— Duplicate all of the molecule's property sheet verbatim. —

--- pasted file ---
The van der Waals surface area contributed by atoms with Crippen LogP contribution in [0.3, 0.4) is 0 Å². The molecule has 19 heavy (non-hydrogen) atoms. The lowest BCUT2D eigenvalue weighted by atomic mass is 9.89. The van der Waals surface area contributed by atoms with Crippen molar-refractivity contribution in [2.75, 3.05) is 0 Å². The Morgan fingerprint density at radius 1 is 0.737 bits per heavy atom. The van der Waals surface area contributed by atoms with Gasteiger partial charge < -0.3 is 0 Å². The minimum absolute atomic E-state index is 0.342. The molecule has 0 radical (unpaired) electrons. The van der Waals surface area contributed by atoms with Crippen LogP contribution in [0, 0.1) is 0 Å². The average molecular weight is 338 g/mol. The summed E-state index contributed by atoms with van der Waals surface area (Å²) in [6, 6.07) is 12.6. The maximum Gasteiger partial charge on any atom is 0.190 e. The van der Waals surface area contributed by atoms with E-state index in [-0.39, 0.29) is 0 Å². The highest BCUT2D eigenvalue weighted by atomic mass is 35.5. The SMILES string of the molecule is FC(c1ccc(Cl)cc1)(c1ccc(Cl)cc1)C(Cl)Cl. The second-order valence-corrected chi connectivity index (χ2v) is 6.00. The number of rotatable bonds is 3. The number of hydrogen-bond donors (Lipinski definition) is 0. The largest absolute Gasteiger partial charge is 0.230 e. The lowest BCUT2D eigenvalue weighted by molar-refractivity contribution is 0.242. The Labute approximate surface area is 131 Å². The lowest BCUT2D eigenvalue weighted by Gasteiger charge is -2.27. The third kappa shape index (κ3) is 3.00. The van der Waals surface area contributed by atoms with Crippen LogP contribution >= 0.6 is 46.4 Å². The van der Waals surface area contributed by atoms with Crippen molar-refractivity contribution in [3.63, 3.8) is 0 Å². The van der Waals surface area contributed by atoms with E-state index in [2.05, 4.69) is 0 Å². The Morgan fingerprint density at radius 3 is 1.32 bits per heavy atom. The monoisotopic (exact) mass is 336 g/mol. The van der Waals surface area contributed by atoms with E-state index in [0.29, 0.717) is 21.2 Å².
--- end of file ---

The van der Waals surface area contributed by atoms with Crippen LogP contribution in [0.3, 0.4) is 0 Å². The molecule has 19 heavy (non-hydrogen) atoms. The lowest BCUT2D eigenvalue weighted by atomic mass is 9.89. The van der Waals surface area contributed by atoms with Crippen molar-refractivity contribution in [2.75, 3.05) is 0 Å². The Morgan fingerprint density at radius 1 is 0.737 bits per heavy atom. The van der Waals surface area contributed by atoms with Gasteiger partial charge < -0.3 is 0 Å². The minimum absolute atomic E-state index is 0.342. The molecule has 0 radical (unpaired) electrons. The van der Waals surface area contributed by atoms with Crippen LogP contribution in [0, 0.1) is 0 Å². The average molecular weight is 338 g/mol. The summed E-state index contributed by atoms with van der Waals surface area (Å²) in [6, 6.07) is 12.6. The maximum Gasteiger partial charge on any atom is 0.190 e. The van der Waals surface area contributed by atoms with E-state index in [-0.39, 0.29) is 0 Å². The highest BCUT2D eigenvalue weighted by atomic mass is 35.5. The SMILES string of the molecule is FC(c1ccc(Cl)cc1)(c1ccc(Cl)cc1)C(Cl)Cl. The second-order valence-corrected chi connectivity index (χ2v) is 6.00. The number of rotatable bonds is 3. The number of hydrogen-bond donors (Lipinski definition) is 0. The largest absolute Gasteiger partial charge is 0.230 e. The lowest BCUT2D eigenvalue weighted by molar-refractivity contribution is 0.242. The Labute approximate surface area is 131 Å². The lowest BCUT2D eigenvalue weighted by Gasteiger charge is -2.27. The third kappa shape index (κ3) is 3.00. The van der Waals surface area contributed by atoms with Crippen LogP contribution >= 0.6 is 46.4 Å². The van der Waals surface area contributed by atoms with Crippen molar-refractivity contribution in [3.63, 3.8) is 0 Å². The van der Waals surface area contributed by atoms with E-state index in [2.05, 4.69) is 0 Å². The Morgan fingerprint density at radius 3 is 1.32 bits per heavy atom. The monoisotopic (exact) mass is 336 g/mol. The van der Waals surface area contributed by atoms with E-state index in [0.29, 0.717) is 21.2 Å².